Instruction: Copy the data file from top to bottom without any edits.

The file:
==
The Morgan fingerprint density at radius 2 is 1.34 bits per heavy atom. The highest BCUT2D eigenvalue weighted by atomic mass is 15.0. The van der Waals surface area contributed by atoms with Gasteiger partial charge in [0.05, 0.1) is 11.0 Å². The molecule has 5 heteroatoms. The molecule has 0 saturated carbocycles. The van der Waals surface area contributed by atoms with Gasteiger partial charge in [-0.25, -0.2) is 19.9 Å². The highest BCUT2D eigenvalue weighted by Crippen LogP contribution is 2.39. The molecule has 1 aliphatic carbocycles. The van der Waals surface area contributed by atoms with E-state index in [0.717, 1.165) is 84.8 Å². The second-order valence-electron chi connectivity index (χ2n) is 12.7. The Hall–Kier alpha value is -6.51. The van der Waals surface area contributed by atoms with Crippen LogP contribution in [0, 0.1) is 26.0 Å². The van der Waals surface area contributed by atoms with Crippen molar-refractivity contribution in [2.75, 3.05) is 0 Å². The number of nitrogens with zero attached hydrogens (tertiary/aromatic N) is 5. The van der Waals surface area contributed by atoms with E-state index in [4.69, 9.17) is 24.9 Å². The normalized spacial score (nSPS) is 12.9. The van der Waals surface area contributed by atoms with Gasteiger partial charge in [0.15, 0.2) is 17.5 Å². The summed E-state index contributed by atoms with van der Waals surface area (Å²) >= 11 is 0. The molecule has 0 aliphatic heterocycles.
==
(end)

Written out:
The Morgan fingerprint density at radius 2 is 1.34 bits per heavy atom. The highest BCUT2D eigenvalue weighted by atomic mass is 15.0. The van der Waals surface area contributed by atoms with Gasteiger partial charge in [0.05, 0.1) is 11.0 Å². The molecule has 5 heteroatoms. The molecule has 0 saturated carbocycles. The van der Waals surface area contributed by atoms with Gasteiger partial charge in [-0.25, -0.2) is 19.9 Å². The highest BCUT2D eigenvalue weighted by Crippen LogP contribution is 2.39. The molecule has 1 aliphatic carbocycles. The van der Waals surface area contributed by atoms with E-state index in [0.717, 1.165) is 84.8 Å². The second-order valence-electron chi connectivity index (χ2n) is 12.7. The Hall–Kier alpha value is -6.51. The van der Waals surface area contributed by atoms with Crippen LogP contribution in [0, 0.1) is 26.0 Å². The van der Waals surface area contributed by atoms with Crippen molar-refractivity contribution in [2.75, 3.05) is 0 Å². The number of nitrogens with zero attached hydrogens (tertiary/aromatic N) is 5. The van der Waals surface area contributed by atoms with E-state index in [4.69, 9.17) is 24.9 Å². The normalized spacial score (nSPS) is 12.9. The van der Waals surface area contributed by atoms with Gasteiger partial charge in [0.15, 0.2) is 17.5 Å². The summed E-state index contributed by atoms with van der Waals surface area (Å²) >= 11 is 0. The molecule has 0 aliphatic heterocycles.